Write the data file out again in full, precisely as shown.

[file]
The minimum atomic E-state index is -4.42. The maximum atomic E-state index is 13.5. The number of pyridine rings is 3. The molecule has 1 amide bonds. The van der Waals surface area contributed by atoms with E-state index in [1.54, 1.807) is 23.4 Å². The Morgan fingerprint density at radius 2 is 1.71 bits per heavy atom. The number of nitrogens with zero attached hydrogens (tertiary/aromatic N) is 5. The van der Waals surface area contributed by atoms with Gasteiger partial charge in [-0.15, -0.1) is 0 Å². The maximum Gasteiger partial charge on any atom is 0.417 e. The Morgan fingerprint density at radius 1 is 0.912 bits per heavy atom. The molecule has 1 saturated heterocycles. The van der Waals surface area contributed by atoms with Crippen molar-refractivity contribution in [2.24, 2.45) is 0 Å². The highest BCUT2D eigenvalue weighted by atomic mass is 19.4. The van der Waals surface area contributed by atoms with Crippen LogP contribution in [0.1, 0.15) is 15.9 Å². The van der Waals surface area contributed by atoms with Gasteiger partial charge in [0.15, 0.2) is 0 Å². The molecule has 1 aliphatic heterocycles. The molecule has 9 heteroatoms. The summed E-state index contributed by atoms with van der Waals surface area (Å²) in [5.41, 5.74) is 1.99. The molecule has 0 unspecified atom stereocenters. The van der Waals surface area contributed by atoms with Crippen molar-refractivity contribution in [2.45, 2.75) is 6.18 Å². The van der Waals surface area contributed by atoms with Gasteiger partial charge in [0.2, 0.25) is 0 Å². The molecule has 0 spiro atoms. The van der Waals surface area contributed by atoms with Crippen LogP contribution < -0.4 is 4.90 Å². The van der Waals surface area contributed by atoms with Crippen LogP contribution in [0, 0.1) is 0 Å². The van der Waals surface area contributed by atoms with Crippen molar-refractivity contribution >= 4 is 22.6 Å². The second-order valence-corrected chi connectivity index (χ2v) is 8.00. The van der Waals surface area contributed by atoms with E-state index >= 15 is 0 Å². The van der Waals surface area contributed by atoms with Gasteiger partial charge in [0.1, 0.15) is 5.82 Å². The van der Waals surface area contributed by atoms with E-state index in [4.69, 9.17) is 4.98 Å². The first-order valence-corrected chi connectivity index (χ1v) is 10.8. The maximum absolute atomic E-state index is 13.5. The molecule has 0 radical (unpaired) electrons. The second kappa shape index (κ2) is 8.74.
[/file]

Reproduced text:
The minimum atomic E-state index is -4.42. The maximum atomic E-state index is 13.5. The number of pyridine rings is 3. The molecule has 1 amide bonds. The van der Waals surface area contributed by atoms with E-state index in [1.54, 1.807) is 23.4 Å². The Morgan fingerprint density at radius 2 is 1.71 bits per heavy atom. The number of nitrogens with zero attached hydrogens (tertiary/aromatic N) is 5. The van der Waals surface area contributed by atoms with Gasteiger partial charge in [-0.15, -0.1) is 0 Å². The maximum Gasteiger partial charge on any atom is 0.417 e. The Morgan fingerprint density at radius 1 is 0.912 bits per heavy atom. The molecule has 1 saturated heterocycles. The van der Waals surface area contributed by atoms with Crippen molar-refractivity contribution in [2.24, 2.45) is 0 Å². The highest BCUT2D eigenvalue weighted by atomic mass is 19.4. The van der Waals surface area contributed by atoms with Crippen LogP contribution in [0.1, 0.15) is 15.9 Å². The van der Waals surface area contributed by atoms with Gasteiger partial charge in [0.15, 0.2) is 0 Å². The molecule has 1 aliphatic heterocycles. The molecule has 9 heteroatoms. The summed E-state index contributed by atoms with van der Waals surface area (Å²) in [5.41, 5.74) is 1.99. The molecule has 0 unspecified atom stereocenters. The van der Waals surface area contributed by atoms with Crippen molar-refractivity contribution in [2.45, 2.75) is 6.18 Å². The van der Waals surface area contributed by atoms with Gasteiger partial charge in [0.2, 0.25) is 0 Å². The molecule has 0 spiro atoms. The van der Waals surface area contributed by atoms with Crippen LogP contribution < -0.4 is 4.90 Å². The van der Waals surface area contributed by atoms with Crippen LogP contribution in [0, 0.1) is 0 Å². The van der Waals surface area contributed by atoms with Crippen molar-refractivity contribution >= 4 is 22.6 Å². The second-order valence-corrected chi connectivity index (χ2v) is 8.00. The van der Waals surface area contributed by atoms with E-state index >= 15 is 0 Å². The van der Waals surface area contributed by atoms with Gasteiger partial charge in [0.1, 0.15) is 5.82 Å². The van der Waals surface area contributed by atoms with E-state index in [4.69, 9.17) is 4.98 Å². The first-order valence-corrected chi connectivity index (χ1v) is 10.8. The maximum absolute atomic E-state index is 13.5. The molecule has 0 radical (unpaired) electrons. The second kappa shape index (κ2) is 8.74.